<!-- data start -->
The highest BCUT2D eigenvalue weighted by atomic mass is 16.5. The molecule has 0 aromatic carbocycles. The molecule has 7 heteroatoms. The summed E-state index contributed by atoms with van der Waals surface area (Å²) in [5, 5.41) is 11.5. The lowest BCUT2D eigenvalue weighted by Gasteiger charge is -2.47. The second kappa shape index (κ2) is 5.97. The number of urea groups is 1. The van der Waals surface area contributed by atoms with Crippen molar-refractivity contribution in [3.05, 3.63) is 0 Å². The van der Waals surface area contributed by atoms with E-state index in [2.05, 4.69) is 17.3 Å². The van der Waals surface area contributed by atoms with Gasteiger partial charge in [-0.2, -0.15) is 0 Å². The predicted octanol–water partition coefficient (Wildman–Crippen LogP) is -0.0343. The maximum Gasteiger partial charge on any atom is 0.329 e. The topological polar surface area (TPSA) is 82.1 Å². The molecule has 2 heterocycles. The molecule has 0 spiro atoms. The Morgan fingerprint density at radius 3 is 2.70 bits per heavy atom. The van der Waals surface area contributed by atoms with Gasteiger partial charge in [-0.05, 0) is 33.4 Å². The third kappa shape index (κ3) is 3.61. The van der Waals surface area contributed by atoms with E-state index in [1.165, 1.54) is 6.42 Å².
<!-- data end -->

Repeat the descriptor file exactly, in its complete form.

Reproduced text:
The highest BCUT2D eigenvalue weighted by atomic mass is 16.5. The molecule has 0 aromatic carbocycles. The molecule has 7 heteroatoms. The summed E-state index contributed by atoms with van der Waals surface area (Å²) in [5, 5.41) is 11.5. The lowest BCUT2D eigenvalue weighted by Gasteiger charge is -2.47. The second kappa shape index (κ2) is 5.97. The number of urea groups is 1. The van der Waals surface area contributed by atoms with Crippen molar-refractivity contribution in [3.05, 3.63) is 0 Å². The van der Waals surface area contributed by atoms with E-state index in [2.05, 4.69) is 17.3 Å². The van der Waals surface area contributed by atoms with Gasteiger partial charge in [-0.2, -0.15) is 0 Å². The predicted octanol–water partition coefficient (Wildman–Crippen LogP) is -0.0343. The maximum Gasteiger partial charge on any atom is 0.329 e. The topological polar surface area (TPSA) is 82.1 Å². The molecule has 2 heterocycles. The molecule has 0 spiro atoms. The Morgan fingerprint density at radius 3 is 2.70 bits per heavy atom. The van der Waals surface area contributed by atoms with Gasteiger partial charge in [-0.05, 0) is 33.4 Å². The third kappa shape index (κ3) is 3.61. The van der Waals surface area contributed by atoms with E-state index in [1.165, 1.54) is 6.42 Å².